- Optimization of the service implementation: WS response templates solution will allow the service provider developer to optimize the process by only invoking methods or retrieving data that will be needed to construct the result as defined by the client.
- Standards based: The WS response templates is designed in conformity with the Web Services standards:
- SOAP communication protocol: Web services templates must be implemented using SOAP. We will use JAX-RPC compliant engine as the platform of choice for the service implementation (server-side). Whereas this implementation exists primarily for HTTP transport protocol, this does not mean that the Web Services Templates must only be bound to a specific transport protocol (but can be used with other such as JMS ?)
- Services will be defined using WSDL, and XML schema to define the formats of the exchanged objects
- The operations have a document style and a literal usage (Doc/literal), for WS-I compliance
- Parameterized navigation path: The navigation path against an information model hierarchy can define extra parameters to filter a particular relationship. Also, this parameterized path could be repeated in the same service invocation, to extend the potential of the service (especially for the parameterized path).
- Note: This does not mean that the Web service operation can be invoked multiple times in the same call. Only that the returned object graph can be controlled to a greater degree than in normal Web Services design patterns.
- Level of granularity for services: The WS response templates patterns will reduce the granularity of Web services. Service providers, rather than defining different services for different client use cases, now define a single more abstract service, which clients adjust to their individual needs.
- UML as a possible way to describe the service: UML notation (used in this document) is a possible way to express the information model. Although UML is not a requirement for modeling services and data objects (users can directly code their own WSDL and XSD according to WS response template specifications), there is significant tooling available to convert UML into proper WSDL, XSD, and WS response template implementations exit to automatically create the more flexible WS response template-aware WSDL.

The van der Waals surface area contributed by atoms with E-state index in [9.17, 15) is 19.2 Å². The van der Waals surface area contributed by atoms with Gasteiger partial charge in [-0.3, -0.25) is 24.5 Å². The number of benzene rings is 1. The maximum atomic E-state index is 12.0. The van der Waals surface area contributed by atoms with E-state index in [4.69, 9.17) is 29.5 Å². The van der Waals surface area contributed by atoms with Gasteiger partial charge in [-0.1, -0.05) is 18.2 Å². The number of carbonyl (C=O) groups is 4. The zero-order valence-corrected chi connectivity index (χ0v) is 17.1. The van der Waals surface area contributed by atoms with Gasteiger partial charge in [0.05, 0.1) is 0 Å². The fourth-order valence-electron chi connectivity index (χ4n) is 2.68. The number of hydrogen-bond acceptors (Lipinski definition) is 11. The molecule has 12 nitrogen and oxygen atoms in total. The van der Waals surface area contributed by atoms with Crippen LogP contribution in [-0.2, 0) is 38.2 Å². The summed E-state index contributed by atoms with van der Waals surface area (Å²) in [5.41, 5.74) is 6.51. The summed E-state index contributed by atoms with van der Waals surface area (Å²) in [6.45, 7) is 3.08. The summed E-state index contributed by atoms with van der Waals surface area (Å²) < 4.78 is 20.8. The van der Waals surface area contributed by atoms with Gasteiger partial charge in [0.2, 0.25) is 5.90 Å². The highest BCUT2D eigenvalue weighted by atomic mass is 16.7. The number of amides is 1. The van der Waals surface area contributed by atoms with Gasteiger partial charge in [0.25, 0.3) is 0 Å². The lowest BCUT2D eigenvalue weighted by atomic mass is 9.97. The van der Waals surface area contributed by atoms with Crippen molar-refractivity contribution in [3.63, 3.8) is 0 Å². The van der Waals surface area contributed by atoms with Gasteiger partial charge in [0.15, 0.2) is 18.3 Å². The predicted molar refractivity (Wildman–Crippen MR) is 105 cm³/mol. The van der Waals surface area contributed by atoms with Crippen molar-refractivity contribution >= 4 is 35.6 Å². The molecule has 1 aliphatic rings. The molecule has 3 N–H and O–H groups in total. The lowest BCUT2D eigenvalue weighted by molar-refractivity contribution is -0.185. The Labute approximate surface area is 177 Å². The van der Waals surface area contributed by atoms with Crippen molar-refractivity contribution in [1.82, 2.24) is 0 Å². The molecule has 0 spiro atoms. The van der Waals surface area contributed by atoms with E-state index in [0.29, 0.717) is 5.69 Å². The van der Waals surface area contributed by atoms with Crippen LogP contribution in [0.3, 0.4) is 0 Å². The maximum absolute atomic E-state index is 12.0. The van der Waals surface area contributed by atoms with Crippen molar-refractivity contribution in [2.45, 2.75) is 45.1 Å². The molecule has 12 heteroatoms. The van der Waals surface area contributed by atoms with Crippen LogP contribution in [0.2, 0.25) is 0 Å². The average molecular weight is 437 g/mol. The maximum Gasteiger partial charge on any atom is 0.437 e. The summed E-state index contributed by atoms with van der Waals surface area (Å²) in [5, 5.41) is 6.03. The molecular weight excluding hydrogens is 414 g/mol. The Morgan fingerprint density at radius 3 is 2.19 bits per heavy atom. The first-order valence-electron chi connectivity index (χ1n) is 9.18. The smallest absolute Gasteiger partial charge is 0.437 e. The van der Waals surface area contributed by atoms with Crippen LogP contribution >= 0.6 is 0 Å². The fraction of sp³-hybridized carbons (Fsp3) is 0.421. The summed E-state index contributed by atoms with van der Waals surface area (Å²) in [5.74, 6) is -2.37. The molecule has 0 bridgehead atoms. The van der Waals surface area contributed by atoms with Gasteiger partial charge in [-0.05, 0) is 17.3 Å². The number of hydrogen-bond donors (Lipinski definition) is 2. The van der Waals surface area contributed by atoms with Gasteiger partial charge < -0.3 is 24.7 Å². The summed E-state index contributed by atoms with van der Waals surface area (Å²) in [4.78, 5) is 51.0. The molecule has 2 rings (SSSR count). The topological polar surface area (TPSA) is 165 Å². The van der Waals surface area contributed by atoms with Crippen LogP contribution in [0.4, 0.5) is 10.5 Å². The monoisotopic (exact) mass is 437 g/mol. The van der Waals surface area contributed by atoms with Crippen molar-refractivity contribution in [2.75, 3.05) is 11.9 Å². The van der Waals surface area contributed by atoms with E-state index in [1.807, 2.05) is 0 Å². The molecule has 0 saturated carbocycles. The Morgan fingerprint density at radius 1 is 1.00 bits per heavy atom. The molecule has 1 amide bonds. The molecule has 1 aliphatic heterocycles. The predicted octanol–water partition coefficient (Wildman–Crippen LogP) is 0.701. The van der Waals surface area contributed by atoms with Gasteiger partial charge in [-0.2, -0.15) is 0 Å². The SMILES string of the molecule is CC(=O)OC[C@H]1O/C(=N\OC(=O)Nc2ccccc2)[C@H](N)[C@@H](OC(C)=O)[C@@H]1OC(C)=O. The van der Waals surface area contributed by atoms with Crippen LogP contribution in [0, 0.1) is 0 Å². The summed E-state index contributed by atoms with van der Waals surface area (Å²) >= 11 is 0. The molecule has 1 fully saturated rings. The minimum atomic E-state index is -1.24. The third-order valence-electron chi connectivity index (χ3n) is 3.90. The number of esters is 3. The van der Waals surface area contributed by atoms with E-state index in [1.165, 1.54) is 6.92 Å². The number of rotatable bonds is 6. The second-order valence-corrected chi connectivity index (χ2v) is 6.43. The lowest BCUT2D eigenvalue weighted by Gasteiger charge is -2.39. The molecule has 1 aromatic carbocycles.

- Easier maintenance and compatibility: Service providers can extend their existing WS response template services without impact to existing clients. By extension, we mean adding a new property in a data structure: in that case, the existing clients do not require this property in the request so they will not get it in the response from the new implementation; only clients who require this new property (especially new clients) will get it in the result.
- Extra Overhead: The WS response template solutions does have some extra overhead. Requests transmit more data than a typical Web services solution, because additional information is required to prune and filter the resulting object graphs, since each item desired in the response must be specified in the request. In addition, extra code is executed on the server to process a WS response Template request. This overhead is not excessive, but WS response template is obviously not as effective in all cases.
The following are related patterns are related to the WS response template pattern:
- The requester sde caching pattern (RSPC):The WS response template is ideally targeted at multi clients where the data requrement of those client is not known at service specification time. Similar usage scanarios exist where once the initial invocation is make the requester makes the same request repeatly. This WS response template pattern does not support this since this would involved maintain state between the requester and the provider however it can be combined with the requester side caching pattern (See Resouces) to sadify performance quality of service constraits.
We have examined the WS response template pattern specification in detail here. This pattern soecification follows the outline of patterns as specficied in the book titled "Design patterns" by Gamma et al. In a future article we will return to this pattern specification and provide an implementation of this pattern specification using the model driven development environment of IBM flag ship development product, Rational Software Architect